Loggerbots Compete in District Event

Loggerbots Kaitlyn Eyrrick and Megan Ely

Loggerbots Kaitlyn Eyrrick and Megan Ely

The Vernonia Loggerbots competed in the FIRST Robotics District competition on March 7-8 in Oregon City, finishing 16th out of 35 teams. The team was selected to join an alliance  with one of the top eight teams and competed in the quarterfinals,  where they were eliminated.

The Loggerbots are scheduled to compete in their second District event beginning April 4-5, in Corvallis at Oregon City.

The top 65 teams, after all teams have competed in two District events, out of over 200 teams in the Northwest Region,  advance to compete in the District Championship at the Memorial Coliseum April 10-12.  The Loggerbots are currently ranked 82.

Team mentor Jeff Ely explained that this year the robot the teams were assigned to build was especially difficult and that the Loggerbots experienced numerous problems during both days of their first competition. “Having problems is part of the experience and part of the fun,” said Ely.  “We had mechanical problems, electrical problems, programing problems.”

The competition for Loggerbots included competing in fifteen different events with two other randomly selected teams.   “We didn’t miss any of those,” said Ely, who went on to explain that the team was able to fabricate and fix parts on the fly at an on-site machine shop and make other corrections.  “We did pretty good,” said Ely.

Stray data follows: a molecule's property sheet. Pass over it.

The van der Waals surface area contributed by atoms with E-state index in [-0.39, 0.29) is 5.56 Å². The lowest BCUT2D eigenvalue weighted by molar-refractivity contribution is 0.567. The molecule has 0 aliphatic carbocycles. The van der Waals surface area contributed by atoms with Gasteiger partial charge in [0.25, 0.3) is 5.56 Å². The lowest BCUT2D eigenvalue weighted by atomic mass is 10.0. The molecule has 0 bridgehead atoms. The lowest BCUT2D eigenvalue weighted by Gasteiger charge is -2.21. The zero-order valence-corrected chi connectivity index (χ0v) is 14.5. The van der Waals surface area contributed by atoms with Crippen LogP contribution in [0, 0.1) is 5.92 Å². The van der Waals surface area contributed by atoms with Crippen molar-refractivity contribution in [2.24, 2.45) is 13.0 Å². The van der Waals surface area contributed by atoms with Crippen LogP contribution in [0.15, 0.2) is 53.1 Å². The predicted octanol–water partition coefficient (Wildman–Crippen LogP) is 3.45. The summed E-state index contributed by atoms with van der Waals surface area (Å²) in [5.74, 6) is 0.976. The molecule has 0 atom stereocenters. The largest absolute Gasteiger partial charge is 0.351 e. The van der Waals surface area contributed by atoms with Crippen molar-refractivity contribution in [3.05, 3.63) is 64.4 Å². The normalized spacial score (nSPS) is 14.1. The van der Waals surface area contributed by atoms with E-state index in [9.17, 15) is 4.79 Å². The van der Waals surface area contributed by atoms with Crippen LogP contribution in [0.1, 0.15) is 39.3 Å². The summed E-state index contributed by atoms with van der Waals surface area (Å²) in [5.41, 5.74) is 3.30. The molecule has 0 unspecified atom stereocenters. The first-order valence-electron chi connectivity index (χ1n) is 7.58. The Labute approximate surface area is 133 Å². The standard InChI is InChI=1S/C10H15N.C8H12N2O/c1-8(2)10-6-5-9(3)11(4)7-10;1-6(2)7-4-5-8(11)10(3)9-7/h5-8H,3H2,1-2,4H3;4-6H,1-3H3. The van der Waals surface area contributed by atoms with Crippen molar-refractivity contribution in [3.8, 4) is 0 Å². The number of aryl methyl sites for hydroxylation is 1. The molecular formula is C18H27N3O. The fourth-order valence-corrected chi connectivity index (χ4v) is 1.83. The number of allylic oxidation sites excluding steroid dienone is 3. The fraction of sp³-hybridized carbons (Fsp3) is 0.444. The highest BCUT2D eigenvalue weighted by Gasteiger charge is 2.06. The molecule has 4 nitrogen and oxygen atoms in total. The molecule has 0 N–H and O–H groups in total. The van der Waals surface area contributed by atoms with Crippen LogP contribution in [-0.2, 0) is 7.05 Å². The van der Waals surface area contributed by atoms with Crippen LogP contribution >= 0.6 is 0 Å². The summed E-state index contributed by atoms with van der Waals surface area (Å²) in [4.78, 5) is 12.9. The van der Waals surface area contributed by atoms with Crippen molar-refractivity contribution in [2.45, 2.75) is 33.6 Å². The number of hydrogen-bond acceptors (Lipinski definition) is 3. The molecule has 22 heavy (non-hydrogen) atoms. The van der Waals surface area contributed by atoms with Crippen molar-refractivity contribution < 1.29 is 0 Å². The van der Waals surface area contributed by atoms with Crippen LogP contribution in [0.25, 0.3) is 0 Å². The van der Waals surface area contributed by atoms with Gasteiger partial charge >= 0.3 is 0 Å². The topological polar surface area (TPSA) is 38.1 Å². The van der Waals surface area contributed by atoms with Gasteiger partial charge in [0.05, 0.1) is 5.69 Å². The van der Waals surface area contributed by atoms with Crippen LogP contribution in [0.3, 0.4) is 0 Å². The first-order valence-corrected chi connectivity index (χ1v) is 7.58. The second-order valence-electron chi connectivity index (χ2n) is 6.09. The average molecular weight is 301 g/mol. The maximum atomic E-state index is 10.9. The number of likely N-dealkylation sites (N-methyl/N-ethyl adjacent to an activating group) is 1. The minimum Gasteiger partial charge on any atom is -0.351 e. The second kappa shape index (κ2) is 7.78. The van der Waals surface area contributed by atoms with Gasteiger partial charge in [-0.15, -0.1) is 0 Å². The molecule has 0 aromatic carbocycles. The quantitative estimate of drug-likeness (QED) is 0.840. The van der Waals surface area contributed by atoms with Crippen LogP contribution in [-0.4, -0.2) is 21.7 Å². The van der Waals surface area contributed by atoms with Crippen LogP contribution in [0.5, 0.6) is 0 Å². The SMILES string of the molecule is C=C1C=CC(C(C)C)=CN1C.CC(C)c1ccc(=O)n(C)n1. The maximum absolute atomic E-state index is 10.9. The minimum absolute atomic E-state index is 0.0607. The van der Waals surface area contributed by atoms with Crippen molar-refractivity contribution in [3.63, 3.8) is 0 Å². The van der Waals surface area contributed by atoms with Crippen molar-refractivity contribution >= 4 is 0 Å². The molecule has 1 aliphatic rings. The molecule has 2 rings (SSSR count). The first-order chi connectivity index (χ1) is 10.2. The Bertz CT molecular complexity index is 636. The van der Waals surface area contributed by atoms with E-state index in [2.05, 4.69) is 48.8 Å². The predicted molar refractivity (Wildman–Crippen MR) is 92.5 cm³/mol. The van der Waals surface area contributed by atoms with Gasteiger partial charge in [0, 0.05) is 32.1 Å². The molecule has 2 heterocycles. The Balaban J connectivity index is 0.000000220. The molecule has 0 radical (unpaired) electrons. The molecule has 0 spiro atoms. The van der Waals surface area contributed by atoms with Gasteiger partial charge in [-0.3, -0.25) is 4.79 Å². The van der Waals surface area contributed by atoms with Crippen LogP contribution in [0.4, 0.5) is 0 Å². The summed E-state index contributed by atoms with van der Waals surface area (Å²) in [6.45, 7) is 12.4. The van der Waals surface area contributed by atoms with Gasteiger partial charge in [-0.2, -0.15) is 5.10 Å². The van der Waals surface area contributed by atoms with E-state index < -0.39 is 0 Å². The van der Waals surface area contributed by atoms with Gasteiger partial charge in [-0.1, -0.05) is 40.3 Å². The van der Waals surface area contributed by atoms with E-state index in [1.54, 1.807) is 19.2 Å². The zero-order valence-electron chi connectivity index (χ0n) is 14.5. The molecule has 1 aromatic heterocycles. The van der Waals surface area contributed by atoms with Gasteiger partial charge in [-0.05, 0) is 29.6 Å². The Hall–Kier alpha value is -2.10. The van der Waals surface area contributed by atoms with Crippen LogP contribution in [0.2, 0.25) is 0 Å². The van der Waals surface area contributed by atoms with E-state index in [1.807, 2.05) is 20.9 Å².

Being selected to be part of a final alliance team was a good result for the Loggerbots.  They were selected in the first round of eight, which means other teams saw something very positive in the Loggerbots early performances.  “A lot of the better teams keep track all day and do a lot of scouting,” said Ely.  “Regardless of where you score during the first two days of competition, being drafted speaks to how well we did.  If your robot show off some good skills, then you get selected.”

The team is allowed to make modifications to their robot before the next competition.  “We’re talking about what we saw that went well and what didn’t,” said Ely.   “We’ll be making adjustments, finding ways to make it more robust and sturdy.  Make it more accurate and play around with some new designs.”